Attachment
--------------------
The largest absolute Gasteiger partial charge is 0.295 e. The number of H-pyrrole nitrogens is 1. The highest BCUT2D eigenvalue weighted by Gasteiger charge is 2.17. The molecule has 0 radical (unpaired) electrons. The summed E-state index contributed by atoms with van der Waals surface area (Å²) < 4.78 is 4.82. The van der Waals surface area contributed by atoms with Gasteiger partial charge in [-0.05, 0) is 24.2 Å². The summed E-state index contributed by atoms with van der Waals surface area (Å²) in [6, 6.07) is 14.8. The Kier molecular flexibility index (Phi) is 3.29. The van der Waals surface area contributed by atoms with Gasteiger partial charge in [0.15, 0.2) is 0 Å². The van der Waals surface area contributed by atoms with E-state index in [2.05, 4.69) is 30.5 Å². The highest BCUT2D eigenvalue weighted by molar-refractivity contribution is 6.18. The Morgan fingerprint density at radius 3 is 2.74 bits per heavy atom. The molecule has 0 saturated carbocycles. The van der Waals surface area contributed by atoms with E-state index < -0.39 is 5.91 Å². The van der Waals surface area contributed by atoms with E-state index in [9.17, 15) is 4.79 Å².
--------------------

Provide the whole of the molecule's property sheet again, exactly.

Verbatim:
The largest absolute Gasteiger partial charge is 0.295 e. The number of H-pyrrole nitrogens is 1. The highest BCUT2D eigenvalue weighted by Gasteiger charge is 2.17. The molecule has 0 radical (unpaired) electrons. The summed E-state index contributed by atoms with van der Waals surface area (Å²) < 4.78 is 4.82. The van der Waals surface area contributed by atoms with Gasteiger partial charge in [-0.05, 0) is 24.2 Å². The summed E-state index contributed by atoms with van der Waals surface area (Å²) in [6, 6.07) is 14.8. The Kier molecular flexibility index (Phi) is 3.29. The van der Waals surface area contributed by atoms with Gasteiger partial charge in [0.15, 0.2) is 0 Å². The van der Waals surface area contributed by atoms with E-state index in [2.05, 4.69) is 30.5 Å². The highest BCUT2D eigenvalue weighted by molar-refractivity contribution is 6.18. The Morgan fingerprint density at radius 3 is 2.74 bits per heavy atom. The molecule has 0 saturated carbocycles. The van der Waals surface area contributed by atoms with E-state index < -0.39 is 5.91 Å². The van der Waals surface area contributed by atoms with E-state index in [9.17, 15) is 4.79 Å².